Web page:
More than a year after the murder of George Floyd, and the national protests, debate, and political promises that ensued, 65% of Black Americans say the increased national attention on racial inequality has not led to changes that improved their lives. And 44% say equality for Black people in the U.S. is not likely to be achieved, according to newly released findings from an October 2021 Pew Research Center survey of Black Americans.

This is somewhat of a reversal in views from September 2020, when half of Black adults said the increased national focus on issues of race would lead to major policy changes to address racial inequality in the country, and 56% expected changes that would make their lives better.

Many Black Americans are concerned about racial discrimination and its impact. Roughly eight-in-ten say they have personally experienced discrimination because of their race or ethnicity, and and about two-thirds say discrimination is the main reason many Black people cannot get ahead.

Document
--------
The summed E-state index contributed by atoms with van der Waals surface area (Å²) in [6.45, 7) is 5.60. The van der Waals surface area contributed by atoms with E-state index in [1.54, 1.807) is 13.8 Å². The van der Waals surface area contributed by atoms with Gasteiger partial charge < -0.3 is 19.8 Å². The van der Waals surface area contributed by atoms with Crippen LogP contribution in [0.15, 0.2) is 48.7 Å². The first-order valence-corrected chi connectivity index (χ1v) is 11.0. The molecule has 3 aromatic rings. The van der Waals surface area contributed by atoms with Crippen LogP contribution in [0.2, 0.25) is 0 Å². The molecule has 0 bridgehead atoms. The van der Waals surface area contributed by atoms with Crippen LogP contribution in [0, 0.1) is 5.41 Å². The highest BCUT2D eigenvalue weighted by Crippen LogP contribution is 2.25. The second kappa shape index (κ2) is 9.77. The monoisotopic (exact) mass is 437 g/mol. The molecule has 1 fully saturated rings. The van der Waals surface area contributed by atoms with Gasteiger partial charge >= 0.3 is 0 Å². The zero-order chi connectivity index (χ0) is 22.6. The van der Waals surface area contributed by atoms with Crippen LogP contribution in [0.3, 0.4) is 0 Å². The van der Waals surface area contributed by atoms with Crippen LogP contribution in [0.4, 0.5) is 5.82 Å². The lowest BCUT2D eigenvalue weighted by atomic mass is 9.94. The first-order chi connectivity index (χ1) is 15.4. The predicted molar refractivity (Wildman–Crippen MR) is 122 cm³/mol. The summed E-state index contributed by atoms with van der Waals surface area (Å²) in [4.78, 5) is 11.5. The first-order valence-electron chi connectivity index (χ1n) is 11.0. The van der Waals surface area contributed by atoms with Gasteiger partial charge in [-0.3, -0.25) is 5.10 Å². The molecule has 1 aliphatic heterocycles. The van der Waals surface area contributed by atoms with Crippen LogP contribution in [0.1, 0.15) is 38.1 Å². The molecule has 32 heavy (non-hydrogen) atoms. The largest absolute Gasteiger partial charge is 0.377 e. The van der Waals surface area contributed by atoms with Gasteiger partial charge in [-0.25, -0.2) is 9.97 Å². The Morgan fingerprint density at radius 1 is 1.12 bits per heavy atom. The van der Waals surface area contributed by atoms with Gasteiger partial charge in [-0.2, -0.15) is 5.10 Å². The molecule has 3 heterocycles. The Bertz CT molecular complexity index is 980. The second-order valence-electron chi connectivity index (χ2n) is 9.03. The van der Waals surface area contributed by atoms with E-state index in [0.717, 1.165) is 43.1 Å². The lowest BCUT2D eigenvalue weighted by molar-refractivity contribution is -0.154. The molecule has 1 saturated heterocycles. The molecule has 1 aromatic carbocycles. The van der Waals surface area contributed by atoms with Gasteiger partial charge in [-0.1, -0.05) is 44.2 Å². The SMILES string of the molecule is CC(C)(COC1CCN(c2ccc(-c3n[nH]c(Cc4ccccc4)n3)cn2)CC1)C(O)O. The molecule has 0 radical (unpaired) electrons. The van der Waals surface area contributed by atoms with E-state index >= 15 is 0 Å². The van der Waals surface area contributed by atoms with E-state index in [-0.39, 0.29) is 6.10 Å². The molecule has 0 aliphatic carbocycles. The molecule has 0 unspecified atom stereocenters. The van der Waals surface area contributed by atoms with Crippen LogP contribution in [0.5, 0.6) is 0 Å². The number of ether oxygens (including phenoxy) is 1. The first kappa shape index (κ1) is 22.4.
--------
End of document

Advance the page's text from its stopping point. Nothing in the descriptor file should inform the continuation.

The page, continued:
Even so, Black Americans are clear on what they think the problems are facing the country and how to remedy them, including support for significant reforms or complete overhauls of several U.S. institutions. However, they are skeptical that meaningful changes will take place in their lifetime.